Bicyclist hit, killed by bus in San Francisco identified as Berkeley resident

Bay City News
Monday, October 12, 2015
This undated image shows Mark Heryer, who was hit and killed by a Muni bus in San Francisco on Sunday, October 11, 2015.
This undated image shows Mark Heryer, who was hit and killed by a Muni bus in San Francisco on Sunday, October 11, 2015.
kgo-Jordan Greenberg

SAN FRANCISCO -- A 47-year-old Berkeley man fatally struck by a San Francisco Municipal Railway bus while bicycling on San Francisco's Market Street Sunday afternoon has been identified by the medical examiner's office.

Mark Heryer died when he apparently lost his balance and fell off a bike while cycling between two westbound Muni buses in the Financial District, according to investigators.

The first report of the collision came in at 3:23 p.m. Sunday in the 500 block of Market Street, near Sutter Street, according to police.

Heryer died when he went under one of the bus tires, police spokeswoman Officer Grace Gatpandan said.

Gatpandan said police will be conducting a thorough investigation and that officers are reviewing surveillance video and witness statements.

She said police have not yet made an official decision on who was at fault in the death.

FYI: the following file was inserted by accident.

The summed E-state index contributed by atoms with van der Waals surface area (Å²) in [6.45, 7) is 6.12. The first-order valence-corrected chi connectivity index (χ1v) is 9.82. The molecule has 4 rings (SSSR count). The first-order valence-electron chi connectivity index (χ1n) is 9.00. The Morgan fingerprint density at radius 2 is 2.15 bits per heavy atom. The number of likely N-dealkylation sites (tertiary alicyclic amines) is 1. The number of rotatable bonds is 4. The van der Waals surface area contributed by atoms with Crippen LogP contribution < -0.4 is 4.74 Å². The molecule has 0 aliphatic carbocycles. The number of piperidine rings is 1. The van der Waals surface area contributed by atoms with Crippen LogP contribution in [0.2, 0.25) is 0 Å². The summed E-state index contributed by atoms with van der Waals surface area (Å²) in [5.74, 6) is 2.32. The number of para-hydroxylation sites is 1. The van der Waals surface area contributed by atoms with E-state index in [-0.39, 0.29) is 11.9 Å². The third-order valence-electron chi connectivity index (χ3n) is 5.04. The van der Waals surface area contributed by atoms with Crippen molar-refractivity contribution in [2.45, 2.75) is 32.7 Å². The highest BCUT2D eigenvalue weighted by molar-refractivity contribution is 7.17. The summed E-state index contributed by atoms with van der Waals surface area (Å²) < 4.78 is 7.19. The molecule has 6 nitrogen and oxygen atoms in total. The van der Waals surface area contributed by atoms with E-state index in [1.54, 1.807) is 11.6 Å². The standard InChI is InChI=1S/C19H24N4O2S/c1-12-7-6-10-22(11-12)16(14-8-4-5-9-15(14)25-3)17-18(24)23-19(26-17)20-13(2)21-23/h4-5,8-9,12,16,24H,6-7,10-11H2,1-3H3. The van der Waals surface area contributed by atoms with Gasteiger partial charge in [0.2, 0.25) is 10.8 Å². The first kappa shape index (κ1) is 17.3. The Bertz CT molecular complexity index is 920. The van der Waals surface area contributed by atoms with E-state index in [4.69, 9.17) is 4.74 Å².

SFMTA spokesman Paul Rose said the bus driver will undergo drug and alcohol testing and SFMTA officials will be working with police to determine how the collision occurred.

Video surveillance footage from other buses nearby will be reviewed during the investigation, Rose said.

Later that same day, at about 4 p.m., a woman was injured when a southbound truck struck her as she was riding a bike at the intersection of The Embarcadero and Chestnut Street, Gatpandan said.

The woman was taken to a hospital for treatment of injuries that are not considered life-threatening, Gatpandan said.

The San Francisco Bicycle Coalition released a statement following Sunday's collisions, expressing their condolences to Heryer's family as well as wishing the injured bicyclist a quick and thorough recovery.

The coalition called on police to thoroughly investigate the incidents and identify the primary contributing factors in both bicycle collisions.

"(Sunday's) tragedies demonstrate yet again that our city's elected leaders and agencies owe it to the growing number of people here who bike, and to the families of those who can no longer join them, to redouble their efforts and investments to deliver engineering solutions without delay, expand safety education, and ensure that the SFPD's priorities honor yesterday's tragedies and data through smart enforcement tomorrow," the coalition wrote in a statement.

SFMTA director of transportation Ed Reiskin expressed the condolences of the agency's employees to Heryer's family and said the SFMTA is committed to Vision Zero, the goal of eliminating all traffic deaths in San Francisco by 2024.

He said the SFMTA "will work closely with SFPD to ascertain all facts of this truly unfortunate event."